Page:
In recent months, Europe has experienced a worrying drought that has affected several regions, with important implications on vegetation in terms of water stress and a worsening of fire behaviour when it comes to wildfires. With the idea of gaining a better understanding of this situation, and to keep us up to date at Vallfirest, we have taken advantage of the interview made by our colleagues at The Emergency Program with Brian Verhoeven, meteorologist and researcher at the Netherlands Institute for Public Safety (NIPV), which sheds some light on the issue.
Firstly, following the views of many meteorologists and researchers, Verhoeven argues that the drought affecting Europe paints a worrying picture. The conditions of a notable absence of precipitation persist and intensify beyond a single summer, de-seasonalising wildfires and generating water stress in vegetation that accumulates year after year.
Sentinel 2 images for the same site but from three successive years, comparing the water levels in the Ter river and the Sau reservoir, in Catalonia.
On the other hand, Brian emphasises the importance of the quality, not just the quantity, of rainfall. That is, there is a significant difference between the passage of a frontal zone, where precipitation lasts for many hours with relatively low intensity, and the same amount of precipitation falling in a very short period of time. The second scenario is where the precipitation intensity exceeds the infiltration capacity of the soil, and a large proportion of the water is transported to rivers and therefore of little use to the vegetation. It is therefore necessary to look further than the number of litres accumulated in an area and observe how they are distributed over time.
El Niño, a phenomenon characterised by unusual warming of the Pacific Ocean surface in the equatorial region, but which can lead to changes in weather patterns around the world, comes into play. While South American countries will certainly suffer the most severe consequences, Europe will not be spared. During the El Niño event, warm water in the tropical Pacific releases heat into the atmosphere, which increases the global temperature and can have direct consequences on fire behaviour. In addition, the additional heat and lack of rainfall can increase the evaporation of water from soils and vegetation, reducing humidity and increasing dryness. This creates conditions favourable for the rapid spread of wildfires, as vegetation becomes more vulnerable to any kind of ignition. Changes in rainfall patterns are also observed, with some regions experiencing more intense and frequent rainfall, while others face prolonged droughts. Notably, the rapid growth of fine fuel with heavy rainfall, which can subsequently become dry fuel and act as an initial propagator of any ignition, is also observed.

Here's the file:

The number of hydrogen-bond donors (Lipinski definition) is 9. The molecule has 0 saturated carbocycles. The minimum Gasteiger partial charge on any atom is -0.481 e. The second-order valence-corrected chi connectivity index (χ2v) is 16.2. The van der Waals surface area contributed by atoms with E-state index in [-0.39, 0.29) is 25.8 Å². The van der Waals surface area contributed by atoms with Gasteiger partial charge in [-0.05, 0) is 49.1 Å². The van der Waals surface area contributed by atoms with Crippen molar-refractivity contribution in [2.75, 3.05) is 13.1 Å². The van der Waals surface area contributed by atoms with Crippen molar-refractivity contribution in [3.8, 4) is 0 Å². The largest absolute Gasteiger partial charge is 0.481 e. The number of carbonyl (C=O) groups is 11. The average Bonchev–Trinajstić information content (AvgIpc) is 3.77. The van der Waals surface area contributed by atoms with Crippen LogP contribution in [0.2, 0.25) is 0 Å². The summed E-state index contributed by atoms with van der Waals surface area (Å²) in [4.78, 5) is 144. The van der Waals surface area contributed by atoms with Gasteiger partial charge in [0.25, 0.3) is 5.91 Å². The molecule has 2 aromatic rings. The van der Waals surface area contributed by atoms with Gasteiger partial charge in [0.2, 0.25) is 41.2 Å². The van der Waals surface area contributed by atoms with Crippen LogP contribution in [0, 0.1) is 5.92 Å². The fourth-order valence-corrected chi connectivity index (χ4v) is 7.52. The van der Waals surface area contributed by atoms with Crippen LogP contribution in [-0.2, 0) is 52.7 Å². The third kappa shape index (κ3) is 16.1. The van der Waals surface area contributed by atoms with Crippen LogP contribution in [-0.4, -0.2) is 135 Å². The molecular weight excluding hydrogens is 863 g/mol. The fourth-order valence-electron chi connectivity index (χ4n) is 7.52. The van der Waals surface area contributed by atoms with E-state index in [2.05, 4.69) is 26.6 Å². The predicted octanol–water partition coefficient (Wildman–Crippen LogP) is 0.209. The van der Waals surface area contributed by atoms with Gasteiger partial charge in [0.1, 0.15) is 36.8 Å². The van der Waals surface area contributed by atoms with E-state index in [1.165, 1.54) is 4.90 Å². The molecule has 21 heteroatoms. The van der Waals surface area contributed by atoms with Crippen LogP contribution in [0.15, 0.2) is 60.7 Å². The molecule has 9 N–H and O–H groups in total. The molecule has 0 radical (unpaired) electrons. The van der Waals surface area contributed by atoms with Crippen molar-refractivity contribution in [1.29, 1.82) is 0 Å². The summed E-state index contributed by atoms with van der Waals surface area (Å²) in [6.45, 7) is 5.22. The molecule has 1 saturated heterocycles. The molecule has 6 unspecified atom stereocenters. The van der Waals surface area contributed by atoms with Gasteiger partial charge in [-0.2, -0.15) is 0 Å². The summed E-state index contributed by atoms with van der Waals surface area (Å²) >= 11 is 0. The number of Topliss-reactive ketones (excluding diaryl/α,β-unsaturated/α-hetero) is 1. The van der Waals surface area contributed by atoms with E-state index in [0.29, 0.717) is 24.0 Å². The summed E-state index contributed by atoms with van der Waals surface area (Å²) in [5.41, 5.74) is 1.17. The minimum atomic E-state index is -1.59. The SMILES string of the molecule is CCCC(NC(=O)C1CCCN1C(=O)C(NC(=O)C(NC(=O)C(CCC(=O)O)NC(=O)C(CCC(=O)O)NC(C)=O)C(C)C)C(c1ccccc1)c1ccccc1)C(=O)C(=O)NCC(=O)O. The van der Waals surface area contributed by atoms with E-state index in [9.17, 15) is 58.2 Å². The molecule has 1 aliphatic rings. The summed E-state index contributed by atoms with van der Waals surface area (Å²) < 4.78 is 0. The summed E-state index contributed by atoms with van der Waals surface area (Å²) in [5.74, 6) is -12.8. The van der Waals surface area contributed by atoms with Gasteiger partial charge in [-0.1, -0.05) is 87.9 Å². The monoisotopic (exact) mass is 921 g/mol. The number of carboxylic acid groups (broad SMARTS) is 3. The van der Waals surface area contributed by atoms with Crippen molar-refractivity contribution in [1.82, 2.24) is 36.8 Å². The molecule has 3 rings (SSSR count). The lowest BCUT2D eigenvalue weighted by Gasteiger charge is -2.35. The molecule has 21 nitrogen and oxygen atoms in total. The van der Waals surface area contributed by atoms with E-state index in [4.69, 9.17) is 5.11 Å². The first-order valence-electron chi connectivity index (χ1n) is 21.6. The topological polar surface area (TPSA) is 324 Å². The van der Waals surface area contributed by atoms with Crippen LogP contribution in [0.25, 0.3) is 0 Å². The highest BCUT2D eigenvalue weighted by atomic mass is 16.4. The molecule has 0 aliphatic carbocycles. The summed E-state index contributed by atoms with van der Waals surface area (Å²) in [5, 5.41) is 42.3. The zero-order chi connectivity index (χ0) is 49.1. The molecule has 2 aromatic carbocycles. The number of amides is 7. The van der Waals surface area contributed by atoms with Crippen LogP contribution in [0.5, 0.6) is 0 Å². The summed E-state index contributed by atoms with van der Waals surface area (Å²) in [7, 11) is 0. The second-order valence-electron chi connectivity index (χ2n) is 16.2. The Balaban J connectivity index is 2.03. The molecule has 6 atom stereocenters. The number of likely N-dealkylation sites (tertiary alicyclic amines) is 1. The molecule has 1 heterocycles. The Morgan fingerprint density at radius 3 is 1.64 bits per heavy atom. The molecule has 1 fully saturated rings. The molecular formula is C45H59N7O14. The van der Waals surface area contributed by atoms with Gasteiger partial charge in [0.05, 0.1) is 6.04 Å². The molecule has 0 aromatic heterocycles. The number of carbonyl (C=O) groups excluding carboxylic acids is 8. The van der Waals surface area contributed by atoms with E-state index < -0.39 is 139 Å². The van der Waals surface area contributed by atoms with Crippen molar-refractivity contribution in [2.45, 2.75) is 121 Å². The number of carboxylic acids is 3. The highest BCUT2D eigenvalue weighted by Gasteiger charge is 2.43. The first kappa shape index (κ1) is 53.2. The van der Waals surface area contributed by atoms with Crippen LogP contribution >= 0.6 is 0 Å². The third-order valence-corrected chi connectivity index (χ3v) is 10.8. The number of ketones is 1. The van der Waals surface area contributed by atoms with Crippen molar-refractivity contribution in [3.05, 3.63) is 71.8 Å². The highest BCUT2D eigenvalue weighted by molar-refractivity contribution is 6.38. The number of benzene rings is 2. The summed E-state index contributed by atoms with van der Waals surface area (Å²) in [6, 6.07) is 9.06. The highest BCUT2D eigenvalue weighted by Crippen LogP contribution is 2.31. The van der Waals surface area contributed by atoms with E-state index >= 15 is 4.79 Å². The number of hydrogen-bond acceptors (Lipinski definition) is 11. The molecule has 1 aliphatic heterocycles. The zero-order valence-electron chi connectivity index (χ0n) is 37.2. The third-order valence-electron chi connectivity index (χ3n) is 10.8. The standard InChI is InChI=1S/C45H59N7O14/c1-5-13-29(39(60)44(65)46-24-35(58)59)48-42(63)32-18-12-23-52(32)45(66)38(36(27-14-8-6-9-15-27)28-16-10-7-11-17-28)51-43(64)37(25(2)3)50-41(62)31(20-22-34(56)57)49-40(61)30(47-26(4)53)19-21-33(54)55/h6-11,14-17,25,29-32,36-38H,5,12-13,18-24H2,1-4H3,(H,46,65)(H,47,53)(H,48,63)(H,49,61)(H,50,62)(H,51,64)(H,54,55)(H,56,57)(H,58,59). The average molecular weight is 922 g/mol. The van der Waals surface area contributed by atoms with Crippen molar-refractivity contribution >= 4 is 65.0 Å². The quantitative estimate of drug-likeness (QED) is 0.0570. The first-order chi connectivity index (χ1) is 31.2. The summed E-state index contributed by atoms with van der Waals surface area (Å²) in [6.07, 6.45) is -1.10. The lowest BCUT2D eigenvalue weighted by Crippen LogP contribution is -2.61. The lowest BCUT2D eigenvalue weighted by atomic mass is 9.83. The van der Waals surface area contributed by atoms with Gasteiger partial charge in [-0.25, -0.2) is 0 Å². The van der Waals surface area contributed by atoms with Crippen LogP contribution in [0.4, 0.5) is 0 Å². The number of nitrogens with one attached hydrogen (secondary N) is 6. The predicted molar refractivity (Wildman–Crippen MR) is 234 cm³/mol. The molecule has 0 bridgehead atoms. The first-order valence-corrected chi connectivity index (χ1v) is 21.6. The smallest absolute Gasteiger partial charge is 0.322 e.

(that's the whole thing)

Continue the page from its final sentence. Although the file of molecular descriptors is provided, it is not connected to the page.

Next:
Comparison of the two contrasting situations that usually occur in Europe. From the anomaly in the FWI danger index, the drastic change in the meteorological conditions for each region is intuited, leading these sites to a very high and even extreme degree of danger. Source: FWI anomaly, GWIS.
However, the Dutch meteorologist is cautious about the influence of El Niño on fire behaviour and says that it should be seen as an additional condition contributing to a rising trend in global temperature. Ultimately, the complexity of climate and its impacts lies in the combination of many factors and its effects must be assessed over time.
Global and European monthly average anomalies. In the latter, although in the north, the temperature was 2.1°C colder, in other places the warmest May was observed among the records of the period considered. Source: Surface air temperature for May 2023, Copernicus).
Undoubtedly, meteorologists, scientists and wildland firefighters all agree on what we have stated above: changes in climate lead to changes in ecosystems and one of the ways in which this manifests itself is wildfires. We are facing an uncertain future, but with tendencies towards more extreme conditions, more intense and faster spreading wildfires. Woodlands must be prepared, and firefighters must be well equipped to face long days of both suppression and prevention efforts.
The challenge faced by firefighting services is enormous, as is the challenge we face in providing safe and effective solutions for everyone involved. At Vallfirest, we feed off this continuous flow of information and knowledge to develop innovative solutions adapted to each fire service.